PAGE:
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What is the Difference Between ISO 17025 and NIST Calibration?

Calibration | iso 17025

When searching for the right pressure gauge for your application, you need to consider a number of factors. What range gauge do you need? What type of pressure are you measuring? Does your application require specific validation standards?

You might require a pressure gauge that’s certified to ISO 17025 or has its calibration traceable through NIST. What’s the difference between the two certifications?

This can cause some confusion, and it’s a question that our customer service team receives regularly. This article will attempt to explain what each calibration means and what is involved in receiving the certifications.

What is ISO 17025 Accredited Calibration?

ISO 17025 certification is a calibration service that has been approved by an independent accreditation body. During the accreditation process, the laboratory needs to prove the traceability of its measurements to a national or international standard. It’s an expensive service, so you should be sure that this calibration is truly required for your application.

An ISO/IEC 17025 accredited calibration addresses the calibration laboratory and its ability to produce data that is accurate and precise to an internationally recognized standard.

According to the ISO 17025, national metrology institutes, such as the NIST, can be internationally recognized for acceptable measurement traceability, but it is up to the end user to decide what to accept for the traceability, NIST or another national or international agency.

One way to achieve metrological traceability is to use a third-party organization such as ANSI-ASQ ANAB. These organizations perform an audit on the laboratory and its processes to determine if it can successfully perform calibrations and issue accredited calibration results.

The audit is performed regularly to ensure continued ISO/IEC 17025 standard compliance.

ISO/IEC 17025 accredited calibration can be considered a cut above NIST because it not only includes measurement traceability but also measurement uncertainties of the calibration results.

With ISO/IEC 17025 certification, laboratories create confidence in their work by demonstrating that they are competent and get valid results.

This certification looks at several different factors:

  • Effectiveness of a lab’s quality management system
  • Staff competence
  • Environmental controls
  • Testing methods
  • Equipment/measurement traceability
  • Testing and calibration result reports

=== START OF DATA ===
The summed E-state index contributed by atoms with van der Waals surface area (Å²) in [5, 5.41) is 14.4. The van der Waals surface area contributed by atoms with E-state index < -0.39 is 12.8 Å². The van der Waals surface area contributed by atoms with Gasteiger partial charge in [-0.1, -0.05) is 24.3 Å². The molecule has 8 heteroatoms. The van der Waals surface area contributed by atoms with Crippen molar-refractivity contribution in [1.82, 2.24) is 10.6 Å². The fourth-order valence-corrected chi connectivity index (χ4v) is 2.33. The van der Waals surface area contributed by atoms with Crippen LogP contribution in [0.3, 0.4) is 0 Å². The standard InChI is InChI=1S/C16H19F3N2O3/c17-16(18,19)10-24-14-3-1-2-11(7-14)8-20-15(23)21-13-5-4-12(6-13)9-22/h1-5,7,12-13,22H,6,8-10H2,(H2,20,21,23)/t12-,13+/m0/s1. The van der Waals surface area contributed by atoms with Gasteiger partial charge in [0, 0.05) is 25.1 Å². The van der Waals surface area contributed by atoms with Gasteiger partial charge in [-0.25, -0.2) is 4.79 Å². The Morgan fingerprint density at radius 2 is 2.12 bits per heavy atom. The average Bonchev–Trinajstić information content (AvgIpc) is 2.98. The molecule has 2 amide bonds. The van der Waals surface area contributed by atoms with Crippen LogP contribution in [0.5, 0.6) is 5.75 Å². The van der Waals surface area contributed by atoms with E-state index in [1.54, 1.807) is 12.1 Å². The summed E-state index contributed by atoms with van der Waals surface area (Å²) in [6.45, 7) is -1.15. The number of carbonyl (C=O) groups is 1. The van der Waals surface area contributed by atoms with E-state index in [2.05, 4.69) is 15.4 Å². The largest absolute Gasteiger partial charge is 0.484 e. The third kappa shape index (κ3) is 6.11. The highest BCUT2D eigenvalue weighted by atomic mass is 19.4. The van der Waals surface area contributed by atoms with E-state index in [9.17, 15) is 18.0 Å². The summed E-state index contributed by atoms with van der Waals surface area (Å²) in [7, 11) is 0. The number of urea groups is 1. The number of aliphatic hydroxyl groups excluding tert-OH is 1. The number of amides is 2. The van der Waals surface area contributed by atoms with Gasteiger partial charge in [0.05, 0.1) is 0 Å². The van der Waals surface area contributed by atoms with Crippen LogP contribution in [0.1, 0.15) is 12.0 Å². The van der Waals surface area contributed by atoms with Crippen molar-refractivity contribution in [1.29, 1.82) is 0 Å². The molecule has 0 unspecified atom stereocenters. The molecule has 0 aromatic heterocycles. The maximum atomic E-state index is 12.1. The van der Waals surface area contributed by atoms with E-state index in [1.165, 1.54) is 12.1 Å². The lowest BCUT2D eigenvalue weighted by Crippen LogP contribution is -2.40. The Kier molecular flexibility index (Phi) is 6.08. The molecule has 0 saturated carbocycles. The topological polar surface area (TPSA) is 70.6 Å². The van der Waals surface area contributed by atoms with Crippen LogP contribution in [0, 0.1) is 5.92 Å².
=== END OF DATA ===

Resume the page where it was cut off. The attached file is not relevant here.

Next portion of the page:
Achieving this certification can help with international trade, as well. Labs that are accredited can have their test reports accepted in other countries without further testing. This wider acceptance of results between countries helps build stronger relationships between laboratories around the world.

What is NIST Traceable Calibration?

The National Institute of Standards and Technology (NIST) is a non-regulatory federal agency under the Department of Commerce. NIST certification means a product has been tested against NIST standard reference materials (SRM) and meets the exacting requirements for that product.

NIST traceable calibration means that a manufacturer or laboratory can certify that the standards used to calibrate a device can be traced to NIST.

This type of calibration does not look at the level of competence of the staff and laboratory that performs the calibrations like ISO 17025 does. It focuses on the standard used in the calibration and assures that it’s traceable to NIST.

In addition to pressure gauges, the NIST also certifies products such as clocks, thermometers and timers.

Do I Need NIST or ISO 17025 Calibration?

With both calibration standards available, how do you know which one is the best option for your process? Your business’s quality manual or the quality department can help with this decision.

You can also decide based on how the equipment that requires regular calibration will be used.

If your equipment is being used in a critical application with a liability risk if something went wrong, ISO 17025 calibration would be a good option. Such applications can include processing laboratories, medical equipment or power plants.

If your device is used more for low-risk reference purposes where the measurement doesn’t require the highest accuracy, an NIST traceable calibration is acceptable. These applications can include process gauges, pressure switches and pressure dial gauges used for air compressors.

We don’t like to pressure you, but we have more information.

You should now understand the difference between ISO 17025 and NIST certifications. There are several factors to consider when deciding if you want to calibrate your equipment to a certain standard, including cost and the accuracy requirements of your application.

Be sure that your application truly requires strict certifications before you go through the calibration process to save your business time and money.

If you want to learn more about pressure gauges, you can visit our resource center.

You can also check out some of our other blog posts about gauges:

Feel free to contact us today to talk to one of our industry experts and get all your pressure gauge questions answered.

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About Todd Zeigher, Quality Assurance Manager

Todd started with Ashcroft in 2021 but has over 30 years of experience in manufacturing and product development of industrial/commercial, consumer, automotive and medical products. One of Todd’s core beliefs is to put your best foot forward and get it right the first time; your customers will thank you. Todd holds a BS in Industrial Engineering, an MS in Manufacturing Engineering and an MBA in Marketing. In his spare time, Todd enjoys skiing, home improvements and furniture restoration projects, and he is a passionate mountain biker.